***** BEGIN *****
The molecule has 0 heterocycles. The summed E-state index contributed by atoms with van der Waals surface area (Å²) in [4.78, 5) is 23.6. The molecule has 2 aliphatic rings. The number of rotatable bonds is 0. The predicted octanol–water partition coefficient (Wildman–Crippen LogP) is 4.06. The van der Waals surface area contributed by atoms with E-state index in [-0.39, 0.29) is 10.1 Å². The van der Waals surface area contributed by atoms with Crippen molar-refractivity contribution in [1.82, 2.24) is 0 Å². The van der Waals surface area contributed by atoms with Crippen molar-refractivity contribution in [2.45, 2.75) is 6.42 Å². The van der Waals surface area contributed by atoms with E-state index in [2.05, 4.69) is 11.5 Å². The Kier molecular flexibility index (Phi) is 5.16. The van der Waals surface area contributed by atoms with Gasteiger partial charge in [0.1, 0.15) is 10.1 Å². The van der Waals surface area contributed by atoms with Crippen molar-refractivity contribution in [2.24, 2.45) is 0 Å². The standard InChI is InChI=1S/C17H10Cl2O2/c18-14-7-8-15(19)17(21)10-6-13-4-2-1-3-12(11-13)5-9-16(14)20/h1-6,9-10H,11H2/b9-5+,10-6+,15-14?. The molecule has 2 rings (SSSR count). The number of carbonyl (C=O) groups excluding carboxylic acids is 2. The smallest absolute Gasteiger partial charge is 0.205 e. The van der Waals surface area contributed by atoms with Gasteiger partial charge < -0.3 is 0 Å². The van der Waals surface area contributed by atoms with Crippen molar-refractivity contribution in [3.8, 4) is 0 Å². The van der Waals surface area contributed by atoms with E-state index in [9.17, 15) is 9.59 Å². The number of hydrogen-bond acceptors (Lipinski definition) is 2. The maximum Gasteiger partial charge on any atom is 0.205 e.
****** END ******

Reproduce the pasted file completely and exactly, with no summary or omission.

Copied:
The molecule has 0 heterocycles. The summed E-state index contributed by atoms with van der Waals surface area (Å²) in [4.78, 5) is 23.6. The molecule has 2 aliphatic rings. The number of rotatable bonds is 0. The predicted octanol–water partition coefficient (Wildman–Crippen LogP) is 4.06. The van der Waals surface area contributed by atoms with E-state index in [-0.39, 0.29) is 10.1 Å². The van der Waals surface area contributed by atoms with Crippen molar-refractivity contribution in [1.82, 2.24) is 0 Å². The van der Waals surface area contributed by atoms with Crippen molar-refractivity contribution in [2.45, 2.75) is 6.42 Å². The van der Waals surface area contributed by atoms with E-state index in [2.05, 4.69) is 11.5 Å². The Kier molecular flexibility index (Phi) is 5.16. The van der Waals surface area contributed by atoms with Gasteiger partial charge in [0.1, 0.15) is 10.1 Å². The van der Waals surface area contributed by atoms with Crippen molar-refractivity contribution in [2.24, 2.45) is 0 Å². The standard InChI is InChI=1S/C17H10Cl2O2/c18-14-7-8-15(19)17(21)10-6-13-4-2-1-3-12(11-13)5-9-16(14)20/h1-6,9-10H,11H2/b9-5+,10-6+,15-14?. The molecule has 2 rings (SSSR count). The number of carbonyl (C=O) groups excluding carboxylic acids is 2. The smallest absolute Gasteiger partial charge is 0.205 e. The van der Waals surface area contributed by atoms with Gasteiger partial charge < -0.3 is 0 Å². The van der Waals surface area contributed by atoms with Crippen molar-refractivity contribution in [3.8, 4) is 0 Å². The van der Waals surface area contributed by atoms with E-state index in [9.17, 15) is 9.59 Å². The number of hydrogen-bond acceptors (Lipinski definition) is 2. The maximum Gasteiger partial charge on any atom is 0.205 e.